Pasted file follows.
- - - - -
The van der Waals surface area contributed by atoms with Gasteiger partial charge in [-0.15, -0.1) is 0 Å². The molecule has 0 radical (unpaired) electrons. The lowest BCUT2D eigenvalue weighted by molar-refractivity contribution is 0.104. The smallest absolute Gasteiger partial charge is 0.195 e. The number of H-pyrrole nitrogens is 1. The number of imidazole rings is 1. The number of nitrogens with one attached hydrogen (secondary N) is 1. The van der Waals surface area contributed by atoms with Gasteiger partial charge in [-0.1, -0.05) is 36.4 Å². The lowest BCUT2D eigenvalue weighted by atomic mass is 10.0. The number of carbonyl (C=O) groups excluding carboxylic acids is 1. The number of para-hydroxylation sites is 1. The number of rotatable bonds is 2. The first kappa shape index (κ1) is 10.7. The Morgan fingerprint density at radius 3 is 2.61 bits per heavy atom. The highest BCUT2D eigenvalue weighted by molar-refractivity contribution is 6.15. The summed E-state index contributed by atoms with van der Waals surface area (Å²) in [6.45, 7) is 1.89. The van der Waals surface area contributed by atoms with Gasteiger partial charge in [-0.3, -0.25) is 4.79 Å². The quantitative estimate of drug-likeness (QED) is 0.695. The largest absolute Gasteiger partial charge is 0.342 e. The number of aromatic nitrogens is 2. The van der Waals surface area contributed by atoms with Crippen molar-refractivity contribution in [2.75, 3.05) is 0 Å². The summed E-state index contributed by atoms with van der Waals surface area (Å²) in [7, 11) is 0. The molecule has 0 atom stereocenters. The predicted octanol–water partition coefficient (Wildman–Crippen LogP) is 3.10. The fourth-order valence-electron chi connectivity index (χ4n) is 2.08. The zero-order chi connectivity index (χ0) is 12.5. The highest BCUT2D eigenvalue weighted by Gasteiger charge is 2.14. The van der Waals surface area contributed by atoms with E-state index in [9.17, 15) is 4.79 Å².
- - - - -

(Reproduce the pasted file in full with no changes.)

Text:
The van der Waals surface area contributed by atoms with Gasteiger partial charge in [-0.15, -0.1) is 0 Å². The molecule has 0 radical (unpaired) electrons. The lowest BCUT2D eigenvalue weighted by molar-refractivity contribution is 0.104. The smallest absolute Gasteiger partial charge is 0.195 e. The number of H-pyrrole nitrogens is 1. The number of imidazole rings is 1. The number of nitrogens with one attached hydrogen (secondary N) is 1. The van der Waals surface area contributed by atoms with Gasteiger partial charge in [-0.1, -0.05) is 36.4 Å². The lowest BCUT2D eigenvalue weighted by atomic mass is 10.0. The number of carbonyl (C=O) groups excluding carboxylic acids is 1. The number of para-hydroxylation sites is 1. The number of rotatable bonds is 2. The first kappa shape index (κ1) is 10.7. The Morgan fingerprint density at radius 3 is 2.61 bits per heavy atom. The highest BCUT2D eigenvalue weighted by molar-refractivity contribution is 6.15. The summed E-state index contributed by atoms with van der Waals surface area (Å²) in [6.45, 7) is 1.89. The van der Waals surface area contributed by atoms with Gasteiger partial charge in [-0.3, -0.25) is 4.79 Å². The quantitative estimate of drug-likeness (QED) is 0.695. The largest absolute Gasteiger partial charge is 0.342 e. The number of aromatic nitrogens is 2. The van der Waals surface area contributed by atoms with Crippen molar-refractivity contribution in [2.75, 3.05) is 0 Å². The summed E-state index contributed by atoms with van der Waals surface area (Å²) in [7, 11) is 0. The molecule has 0 atom stereocenters. The predicted octanol–water partition coefficient (Wildman–Crippen LogP) is 3.10. The fourth-order valence-electron chi connectivity index (χ4n) is 2.08. The zero-order chi connectivity index (χ0) is 12.5. The highest BCUT2D eigenvalue weighted by Gasteiger charge is 2.14. The van der Waals surface area contributed by atoms with E-state index in [9.17, 15) is 4.79 Å².